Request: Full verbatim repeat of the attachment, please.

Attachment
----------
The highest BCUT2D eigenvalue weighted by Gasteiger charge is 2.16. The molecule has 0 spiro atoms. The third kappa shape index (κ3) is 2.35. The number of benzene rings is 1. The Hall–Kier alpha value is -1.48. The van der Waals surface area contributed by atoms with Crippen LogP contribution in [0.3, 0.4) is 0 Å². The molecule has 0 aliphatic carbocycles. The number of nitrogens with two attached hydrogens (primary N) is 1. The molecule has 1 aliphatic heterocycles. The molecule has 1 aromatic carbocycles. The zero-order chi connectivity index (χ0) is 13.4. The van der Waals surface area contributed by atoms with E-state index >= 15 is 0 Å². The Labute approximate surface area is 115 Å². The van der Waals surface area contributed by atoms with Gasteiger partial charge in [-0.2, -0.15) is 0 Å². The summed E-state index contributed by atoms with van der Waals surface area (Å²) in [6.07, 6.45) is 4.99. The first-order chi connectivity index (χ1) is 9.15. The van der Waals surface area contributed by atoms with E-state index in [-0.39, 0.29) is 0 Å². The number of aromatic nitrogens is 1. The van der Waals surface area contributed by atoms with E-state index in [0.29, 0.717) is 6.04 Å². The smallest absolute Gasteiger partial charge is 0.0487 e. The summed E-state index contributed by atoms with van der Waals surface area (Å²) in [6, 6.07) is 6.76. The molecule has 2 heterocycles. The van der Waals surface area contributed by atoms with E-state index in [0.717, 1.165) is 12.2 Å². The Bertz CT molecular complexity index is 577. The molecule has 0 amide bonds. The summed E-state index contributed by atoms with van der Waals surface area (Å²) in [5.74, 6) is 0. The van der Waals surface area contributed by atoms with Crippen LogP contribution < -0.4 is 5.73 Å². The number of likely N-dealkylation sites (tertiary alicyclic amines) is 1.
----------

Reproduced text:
The highest BCUT2D eigenvalue weighted by Gasteiger charge is 2.16. The molecule has 0 spiro atoms. The third kappa shape index (κ3) is 2.35. The number of benzene rings is 1. The Hall–Kier alpha value is -1.48. The van der Waals surface area contributed by atoms with Crippen LogP contribution in [0.3, 0.4) is 0 Å². The molecule has 0 aliphatic carbocycles. The number of nitrogens with two attached hydrogens (primary N) is 1. The molecule has 1 aliphatic heterocycles. The molecule has 1 aromatic carbocycles. The zero-order chi connectivity index (χ0) is 13.4. The van der Waals surface area contributed by atoms with E-state index >= 15 is 0 Å². The Labute approximate surface area is 115 Å². The van der Waals surface area contributed by atoms with Gasteiger partial charge in [-0.2, -0.15) is 0 Å². The summed E-state index contributed by atoms with van der Waals surface area (Å²) in [6.07, 6.45) is 4.99. The first-order chi connectivity index (χ1) is 9.15. The van der Waals surface area contributed by atoms with E-state index in [-0.39, 0.29) is 0 Å². The number of aromatic nitrogens is 1. The van der Waals surface area contributed by atoms with E-state index in [0.29, 0.717) is 6.04 Å². The smallest absolute Gasteiger partial charge is 0.0487 e. The summed E-state index contributed by atoms with van der Waals surface area (Å²) in [6, 6.07) is 6.76. The molecule has 2 heterocycles. The van der Waals surface area contributed by atoms with E-state index in [0.717, 1.165) is 12.2 Å². The Bertz CT molecular complexity index is 577. The molecule has 0 amide bonds. The summed E-state index contributed by atoms with van der Waals surface area (Å²) in [5.74, 6) is 0. The van der Waals surface area contributed by atoms with Crippen LogP contribution < -0.4 is 5.73 Å². The number of likely N-dealkylation sites (tertiary alicyclic amines) is 1.